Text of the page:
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New Study Finds Soda Taxes Reduce Consumption

New Study Finds Soda Taxes Reduce Consumption


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Soda in Philadelphia is now 40 percent more expensive—here’s how consumption has changed.

After first making headlines in New York City in 2010 (and generating heated responses from health professionals and the beverage industry), the concept of a "soda tax" has grown into a reality for almost nine million Americans. But one new piece of evidence might settle the debate of whether taxing soda could improve the health of consumers once and for all.

In 2017, Philadelphia became one of the eight cities in the nation to implement a soda tax. Each soda in the city was taxed 15 cents per ounce—an estimated 20 percent upcharge from the usual price. A team of researchers within Philly's Drexel University closely followed the effects of the tax over the last year and published a study in the American Journal of Preventive Medicine after finding strong evidence that the tax had a direct effect on how much soda residents were drinking.

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The study shows the soda tax led to a 40 percent reduction in daily consumption among local residents in the first two months after it went into effect. The researchers also found an immediate 38 percent drop in the total number of sodas sold and consumed in a 30-day period.

Using data collected from 1,000 men and women in Philadelphia, researchers compared their responses to those living in nearby cities like Trenton, New Jersey and Wilmington, Delaware. The responses showed that Philadelphia residents were 40 percent less likely to drink soda after the tax was passed, and nearly 65 percent less likely to drink energy drinks, Time reports.

Researchers said that diet beverage sales didn't suffer as much as other categories, and other sugar-heavy fruit drinks that weren't taxed—such as lemonade or cranberry juice—didn't suffer a sales slump at all.

Some believe the evidence collected so far isn't enough to say these taxes are "working”, and the study is unclear on whether the steep decline in sales continued after the first two months in 2017, but the evidence mounting in support of taxing sugary soft drinks is getting hard to ignore.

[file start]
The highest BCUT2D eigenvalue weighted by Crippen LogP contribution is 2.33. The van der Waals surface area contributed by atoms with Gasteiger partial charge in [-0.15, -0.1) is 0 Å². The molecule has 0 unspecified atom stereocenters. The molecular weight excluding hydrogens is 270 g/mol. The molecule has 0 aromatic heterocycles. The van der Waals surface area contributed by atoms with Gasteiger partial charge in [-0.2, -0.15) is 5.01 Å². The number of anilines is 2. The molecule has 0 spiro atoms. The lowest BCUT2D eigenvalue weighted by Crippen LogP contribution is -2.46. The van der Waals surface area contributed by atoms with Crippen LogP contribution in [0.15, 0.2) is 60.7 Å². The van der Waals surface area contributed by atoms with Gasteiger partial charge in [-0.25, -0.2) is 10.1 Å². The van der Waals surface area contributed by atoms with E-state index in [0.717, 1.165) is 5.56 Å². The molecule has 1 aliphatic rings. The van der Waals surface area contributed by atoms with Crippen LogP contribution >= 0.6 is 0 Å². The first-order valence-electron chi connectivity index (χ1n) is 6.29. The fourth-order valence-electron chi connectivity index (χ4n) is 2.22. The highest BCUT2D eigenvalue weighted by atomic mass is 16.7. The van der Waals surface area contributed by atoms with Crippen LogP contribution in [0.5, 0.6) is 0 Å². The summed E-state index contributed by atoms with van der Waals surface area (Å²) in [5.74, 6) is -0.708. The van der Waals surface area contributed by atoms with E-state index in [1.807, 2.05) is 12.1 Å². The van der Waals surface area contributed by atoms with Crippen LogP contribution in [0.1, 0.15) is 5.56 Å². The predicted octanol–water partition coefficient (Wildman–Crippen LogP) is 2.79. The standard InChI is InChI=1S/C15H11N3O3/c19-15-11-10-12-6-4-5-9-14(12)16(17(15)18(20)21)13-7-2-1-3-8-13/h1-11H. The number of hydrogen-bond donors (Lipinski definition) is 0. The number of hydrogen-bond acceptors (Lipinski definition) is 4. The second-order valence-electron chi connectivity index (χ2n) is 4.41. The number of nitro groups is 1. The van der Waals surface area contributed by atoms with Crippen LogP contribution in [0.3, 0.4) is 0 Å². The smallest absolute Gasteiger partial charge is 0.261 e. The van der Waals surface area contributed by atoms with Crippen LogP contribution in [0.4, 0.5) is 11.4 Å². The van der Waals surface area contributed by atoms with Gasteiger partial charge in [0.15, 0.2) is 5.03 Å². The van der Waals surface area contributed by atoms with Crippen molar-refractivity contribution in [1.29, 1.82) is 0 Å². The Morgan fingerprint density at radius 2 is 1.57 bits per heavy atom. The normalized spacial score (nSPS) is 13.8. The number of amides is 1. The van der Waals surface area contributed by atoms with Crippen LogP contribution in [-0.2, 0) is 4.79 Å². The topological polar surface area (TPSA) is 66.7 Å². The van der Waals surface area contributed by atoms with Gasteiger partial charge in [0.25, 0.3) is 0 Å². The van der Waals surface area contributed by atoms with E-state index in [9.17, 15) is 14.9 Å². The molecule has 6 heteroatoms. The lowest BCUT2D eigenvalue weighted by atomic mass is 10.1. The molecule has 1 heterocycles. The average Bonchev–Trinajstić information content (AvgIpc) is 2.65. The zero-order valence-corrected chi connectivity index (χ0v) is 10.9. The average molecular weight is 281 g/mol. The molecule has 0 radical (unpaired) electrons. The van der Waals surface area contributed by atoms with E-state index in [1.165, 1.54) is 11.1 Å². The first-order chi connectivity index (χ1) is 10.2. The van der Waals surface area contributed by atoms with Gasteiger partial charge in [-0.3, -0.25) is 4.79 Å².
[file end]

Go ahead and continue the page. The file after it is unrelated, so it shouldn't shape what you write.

A recent analysis by the World Health Organization showed that a 20 percent tax on junk food or unhealthy drinks leads to a long-lasting 20 percent decrease in consumption. With Philly's tax at upwards of 40 percent, we're thinking (and hoping) that it might be a while before sales return to normal levels.


Taxing sugar-sweetened drinks DOES work: Volume of soda purchased in Philadelphia fell by 42%

Philadelphia’s tax on sugary beverages seems to have worked, as the volume of purchases fell two years after the tax was put in place, a new study finds.

In January 2017, the city placed a 1.5 cent per ounce tax of sugary and artificially sweetened drinks such as soda.

Research led by the University of Pennsylvania found that the volume of purchased drinks fell by nearly 42 percent in the 24 months after the tax went into place.

Additionally, researchers found that soda taxes reduced the consumption of sugary drinks in comparison to peer cities.

While soda taxes are common in some other countries, their rollout throughout many cities in the U.S. has just begun in recent years.

If successful, these types of tax can help reduce obesity and cut health care expenses in the country, the team says.

A new study found a 42% decrease in volume of soda purchases in Philadelphia after the soda tax went into place and 69% decline in calories compared to Baltimore

Soda taxes are slowly becoming more common around the country, and they are believed to be able to reduce rates of obesity and other health conditions

For the study, which was published Tuesday in the Journal of the American Medical Association, researchers compared purchased made at small shops in Philadelphia to purchases made in Baltimore.

Baltimore was chosen as the control city due to similar racial and economic demographics, while also being a geographically close enough city to compare but far enough that travel between the cities is not a routine occurrence.

KIDS ARE FALLING OUT OF LOVE WITH SODA, REVEALS CDC

American teenagers are increasingly shunning fizzy drinks, a CDC report revealed.

Soda drinking among high school students in the US dropped by over one-third from 2007 to 2015.

Meanwhile there has been a uptick in the number of American children drinking diet soda.

Researchers say the new figures are encouraging as sugar-sweetened beverages are one of the largest contributors of added sugars to adolescents’ diets.

However, they noted that the overall prevalence of Americans drinking sugary drinks, at any age, remains high and more approaches need to be put into place for the downward trend to continue.

The report, as part of the CDC’s weekly Morbidity and Mortality report, took its data from the YRBS – a US survey that provides representative data on health behaviors among students in grades nine to 12.

The survey asked the high schoolers how many times that had drunk ‘a can, bottle, or glass of soda or pop, such as Coke, Pepsi, or Sprite’ and not counting diet drinks.